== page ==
Grappling with complexity in a world gone mad

I’m not sure how to write this post. I have not posted on the blog for a while. I don’t really want to write any more ‘I’m so tired I can’t write posts’, but I need to write something, if only for my own sanity.

The past two months have been a weird, crazy, anxious and difficult time in South Africa, and globally. Here, apart from the ongoing awful behaviour of our president, we have seen violent, angry protests by students in our universities. At the heart of these protests have been calls for higher education to be free for students, especially poor, academically deserving students and middle class students whose family income is less than R600,000 a year (about $42000). There have also been calls for changes to the curriculum – mostly expressed as ‘decolonising’ or ‘Africanising’ the curriculum, and for changes to the ways in which teaching and assessment are constructed and effected. Too many students are disadvantaged by a system that has for too long gone unchanged and unreflected upon. Many universities have had to shut to keep their students safe, and have struggled to finish the academic year. People have been hurt, buildings vandalised, ugly things have been said in the name of progress and change, and many of us who work in education are feeling disheartened and sad. Where do we go from here?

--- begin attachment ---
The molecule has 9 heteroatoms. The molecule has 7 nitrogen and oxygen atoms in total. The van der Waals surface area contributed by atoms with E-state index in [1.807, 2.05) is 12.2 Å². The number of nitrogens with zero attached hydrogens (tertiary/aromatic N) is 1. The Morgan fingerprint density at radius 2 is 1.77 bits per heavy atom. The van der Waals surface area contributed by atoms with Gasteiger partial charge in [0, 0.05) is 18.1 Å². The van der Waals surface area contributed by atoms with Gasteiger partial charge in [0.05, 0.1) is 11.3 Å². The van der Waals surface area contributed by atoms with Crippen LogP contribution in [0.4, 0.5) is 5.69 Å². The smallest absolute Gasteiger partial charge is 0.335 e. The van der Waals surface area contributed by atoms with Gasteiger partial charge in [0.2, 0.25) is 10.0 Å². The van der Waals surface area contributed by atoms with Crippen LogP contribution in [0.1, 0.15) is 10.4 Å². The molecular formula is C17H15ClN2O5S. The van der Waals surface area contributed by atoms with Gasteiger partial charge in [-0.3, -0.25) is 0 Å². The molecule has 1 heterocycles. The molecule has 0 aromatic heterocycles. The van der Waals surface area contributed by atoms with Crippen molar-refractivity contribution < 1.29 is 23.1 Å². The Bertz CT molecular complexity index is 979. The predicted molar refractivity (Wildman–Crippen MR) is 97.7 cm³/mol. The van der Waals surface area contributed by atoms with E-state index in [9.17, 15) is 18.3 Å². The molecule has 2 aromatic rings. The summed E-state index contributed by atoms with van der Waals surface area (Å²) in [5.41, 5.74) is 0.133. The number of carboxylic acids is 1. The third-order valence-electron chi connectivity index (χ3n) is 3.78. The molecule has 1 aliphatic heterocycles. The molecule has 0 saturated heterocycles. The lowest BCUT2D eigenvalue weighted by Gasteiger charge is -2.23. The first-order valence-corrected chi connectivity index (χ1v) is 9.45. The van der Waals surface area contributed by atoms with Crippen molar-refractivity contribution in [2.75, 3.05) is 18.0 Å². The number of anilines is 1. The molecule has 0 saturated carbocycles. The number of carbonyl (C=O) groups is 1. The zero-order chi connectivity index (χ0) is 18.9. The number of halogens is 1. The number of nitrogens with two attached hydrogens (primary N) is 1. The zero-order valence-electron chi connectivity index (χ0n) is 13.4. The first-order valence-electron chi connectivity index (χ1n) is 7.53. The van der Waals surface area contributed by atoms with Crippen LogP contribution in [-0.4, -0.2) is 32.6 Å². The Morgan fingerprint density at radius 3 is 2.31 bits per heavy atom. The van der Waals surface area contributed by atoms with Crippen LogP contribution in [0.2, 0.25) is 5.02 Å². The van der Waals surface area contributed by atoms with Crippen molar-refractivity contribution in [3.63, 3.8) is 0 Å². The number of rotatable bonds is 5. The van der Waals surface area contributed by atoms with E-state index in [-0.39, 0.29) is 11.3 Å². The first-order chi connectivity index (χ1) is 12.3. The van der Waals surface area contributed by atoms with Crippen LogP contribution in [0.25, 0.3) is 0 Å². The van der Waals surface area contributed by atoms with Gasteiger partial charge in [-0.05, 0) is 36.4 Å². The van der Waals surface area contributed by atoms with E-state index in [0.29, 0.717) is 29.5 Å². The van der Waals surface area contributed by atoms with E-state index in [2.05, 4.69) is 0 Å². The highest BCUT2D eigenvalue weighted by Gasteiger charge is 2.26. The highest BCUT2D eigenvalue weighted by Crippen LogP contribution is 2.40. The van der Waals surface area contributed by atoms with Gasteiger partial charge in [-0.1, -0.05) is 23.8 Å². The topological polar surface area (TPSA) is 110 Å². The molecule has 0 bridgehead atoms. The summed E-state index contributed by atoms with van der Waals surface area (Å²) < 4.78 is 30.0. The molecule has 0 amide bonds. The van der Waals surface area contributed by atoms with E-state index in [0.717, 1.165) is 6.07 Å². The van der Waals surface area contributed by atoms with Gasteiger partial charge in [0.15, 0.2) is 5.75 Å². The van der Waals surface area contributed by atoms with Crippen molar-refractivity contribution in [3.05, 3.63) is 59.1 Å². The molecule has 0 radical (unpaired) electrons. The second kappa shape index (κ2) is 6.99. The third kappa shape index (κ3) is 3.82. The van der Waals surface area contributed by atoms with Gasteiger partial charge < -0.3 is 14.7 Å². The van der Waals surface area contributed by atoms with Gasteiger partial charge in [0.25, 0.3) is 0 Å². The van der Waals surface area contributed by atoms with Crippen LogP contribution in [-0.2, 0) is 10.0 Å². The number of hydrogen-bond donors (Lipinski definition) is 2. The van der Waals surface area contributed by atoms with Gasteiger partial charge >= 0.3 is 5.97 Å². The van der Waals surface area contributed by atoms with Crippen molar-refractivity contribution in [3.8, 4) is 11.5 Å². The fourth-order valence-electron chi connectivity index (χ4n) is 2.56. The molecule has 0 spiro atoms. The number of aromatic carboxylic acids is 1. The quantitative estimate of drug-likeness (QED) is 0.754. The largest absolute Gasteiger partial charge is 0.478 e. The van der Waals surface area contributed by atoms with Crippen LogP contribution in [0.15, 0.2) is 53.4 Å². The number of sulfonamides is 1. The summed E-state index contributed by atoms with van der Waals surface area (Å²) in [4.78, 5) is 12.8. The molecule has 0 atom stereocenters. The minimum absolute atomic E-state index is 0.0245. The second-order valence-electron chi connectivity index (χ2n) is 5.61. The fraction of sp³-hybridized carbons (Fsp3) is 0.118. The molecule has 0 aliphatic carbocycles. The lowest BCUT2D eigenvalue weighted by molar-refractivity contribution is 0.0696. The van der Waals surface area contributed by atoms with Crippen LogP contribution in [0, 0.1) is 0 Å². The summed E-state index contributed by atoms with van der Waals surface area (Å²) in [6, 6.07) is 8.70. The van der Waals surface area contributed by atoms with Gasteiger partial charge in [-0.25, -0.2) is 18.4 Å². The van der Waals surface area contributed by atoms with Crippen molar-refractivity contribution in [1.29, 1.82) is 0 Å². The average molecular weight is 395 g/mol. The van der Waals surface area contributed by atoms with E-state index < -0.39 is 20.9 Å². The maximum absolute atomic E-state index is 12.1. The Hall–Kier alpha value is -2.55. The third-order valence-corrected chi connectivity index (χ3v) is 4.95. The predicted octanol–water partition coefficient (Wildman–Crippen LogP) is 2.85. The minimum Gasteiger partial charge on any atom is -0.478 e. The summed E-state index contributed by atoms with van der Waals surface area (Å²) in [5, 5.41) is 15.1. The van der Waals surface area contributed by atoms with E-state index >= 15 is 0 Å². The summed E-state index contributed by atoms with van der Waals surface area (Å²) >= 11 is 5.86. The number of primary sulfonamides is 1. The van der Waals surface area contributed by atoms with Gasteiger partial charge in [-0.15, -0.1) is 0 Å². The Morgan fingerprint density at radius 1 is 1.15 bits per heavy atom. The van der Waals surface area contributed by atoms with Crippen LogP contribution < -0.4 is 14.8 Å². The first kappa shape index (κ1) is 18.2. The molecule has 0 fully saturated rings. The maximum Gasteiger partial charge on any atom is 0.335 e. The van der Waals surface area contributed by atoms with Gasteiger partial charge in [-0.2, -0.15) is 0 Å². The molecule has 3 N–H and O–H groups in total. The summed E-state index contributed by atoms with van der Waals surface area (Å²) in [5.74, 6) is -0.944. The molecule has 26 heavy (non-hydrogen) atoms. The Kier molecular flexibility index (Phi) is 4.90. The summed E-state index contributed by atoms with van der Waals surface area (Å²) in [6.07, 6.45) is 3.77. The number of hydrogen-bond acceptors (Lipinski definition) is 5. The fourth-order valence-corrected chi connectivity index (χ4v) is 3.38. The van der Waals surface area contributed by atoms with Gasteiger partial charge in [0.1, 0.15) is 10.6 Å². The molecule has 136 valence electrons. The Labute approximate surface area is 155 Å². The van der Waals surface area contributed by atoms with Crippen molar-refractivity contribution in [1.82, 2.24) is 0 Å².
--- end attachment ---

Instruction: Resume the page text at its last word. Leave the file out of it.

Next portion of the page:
There are significant problems in my country and globally that need to be addressed, and change must happen, but moving from that realisation to making the change stick will take time. And time is a tricky thing in a situation like this, where some students are claiming they will work to keep universities closed until their demands for change are met. This is, I believe, because we live in a world where things happen so fast that slow research, slow thinking, slow changes are less tolerated, or even seen as resistant or lazy. Academics who are under pressure to publish know this well, as do PhD students who take longer than 3 or 4 years to produce a thesis. We should all be able to teach and research and churn out papers, and present at conferences and tweet and blog and Facebook and still make it home on time for dinner. This is obviously a somewhat cheeky comment, but I know many people who feel overwhelmed by the growing pace that seems to surround our work. Reports about mental health issues on the rise among academics and graduate students are becoming more common, as are calls for a recognition of the value of slower thinking, and research, and deeper engagement with complex issues.